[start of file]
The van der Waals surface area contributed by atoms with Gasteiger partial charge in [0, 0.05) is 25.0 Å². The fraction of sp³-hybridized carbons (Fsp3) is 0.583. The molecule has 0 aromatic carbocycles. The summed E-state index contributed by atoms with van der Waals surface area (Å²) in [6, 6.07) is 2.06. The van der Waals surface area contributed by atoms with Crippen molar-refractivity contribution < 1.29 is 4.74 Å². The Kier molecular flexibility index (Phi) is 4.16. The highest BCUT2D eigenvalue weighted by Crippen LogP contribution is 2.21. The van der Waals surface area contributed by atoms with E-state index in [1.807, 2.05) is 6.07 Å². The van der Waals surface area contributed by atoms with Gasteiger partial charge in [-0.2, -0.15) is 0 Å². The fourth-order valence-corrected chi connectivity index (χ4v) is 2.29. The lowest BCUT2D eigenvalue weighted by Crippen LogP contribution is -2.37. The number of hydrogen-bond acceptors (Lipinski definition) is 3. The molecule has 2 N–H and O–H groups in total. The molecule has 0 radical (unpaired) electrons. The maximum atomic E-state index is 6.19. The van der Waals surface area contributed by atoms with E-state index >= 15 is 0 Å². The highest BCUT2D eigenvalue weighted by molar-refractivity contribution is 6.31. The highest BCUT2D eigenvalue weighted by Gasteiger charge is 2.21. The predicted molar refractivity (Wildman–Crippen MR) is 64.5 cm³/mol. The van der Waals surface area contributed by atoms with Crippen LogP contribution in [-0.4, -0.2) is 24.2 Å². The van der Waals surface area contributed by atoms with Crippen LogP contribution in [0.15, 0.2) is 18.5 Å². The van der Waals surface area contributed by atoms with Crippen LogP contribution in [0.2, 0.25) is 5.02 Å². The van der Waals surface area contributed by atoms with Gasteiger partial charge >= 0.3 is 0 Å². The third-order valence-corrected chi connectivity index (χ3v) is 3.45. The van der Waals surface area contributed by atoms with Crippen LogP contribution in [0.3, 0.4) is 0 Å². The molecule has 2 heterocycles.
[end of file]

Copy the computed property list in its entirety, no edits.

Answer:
The van der Waals surface area contributed by atoms with Gasteiger partial charge in [0, 0.05) is 25.0 Å². The fraction of sp³-hybridized carbons (Fsp3) is 0.583. The molecule has 0 aromatic carbocycles. The summed E-state index contributed by atoms with van der Waals surface area (Å²) in [6, 6.07) is 2.06. The van der Waals surface area contributed by atoms with Crippen molar-refractivity contribution < 1.29 is 4.74 Å². The Kier molecular flexibility index (Phi) is 4.16. The highest BCUT2D eigenvalue weighted by Crippen LogP contribution is 2.21. The van der Waals surface area contributed by atoms with E-state index in [1.807, 2.05) is 6.07 Å². The van der Waals surface area contributed by atoms with Gasteiger partial charge in [-0.2, -0.15) is 0 Å². The fourth-order valence-corrected chi connectivity index (χ4v) is 2.29. The lowest BCUT2D eigenvalue weighted by Crippen LogP contribution is -2.37. The number of hydrogen-bond acceptors (Lipinski definition) is 3. The molecule has 2 N–H and O–H groups in total. The molecule has 0 radical (unpaired) electrons. The maximum atomic E-state index is 6.19. The van der Waals surface area contributed by atoms with E-state index >= 15 is 0 Å². The highest BCUT2D eigenvalue weighted by molar-refractivity contribution is 6.31. The highest BCUT2D eigenvalue weighted by Gasteiger charge is 2.21. The predicted molar refractivity (Wildman–Crippen MR) is 64.5 cm³/mol. The van der Waals surface area contributed by atoms with Crippen LogP contribution in [-0.4, -0.2) is 24.2 Å². The van der Waals surface area contributed by atoms with Crippen LogP contribution in [0.15, 0.2) is 18.5 Å². The van der Waals surface area contributed by atoms with Crippen LogP contribution in [0.2, 0.25) is 5.02 Å². The van der Waals surface area contributed by atoms with Gasteiger partial charge >= 0.3 is 0 Å². The third-order valence-corrected chi connectivity index (χ3v) is 3.45. The van der Waals surface area contributed by atoms with Crippen LogP contribution in [0.3, 0.4) is 0 Å². The molecule has 2 heterocycles.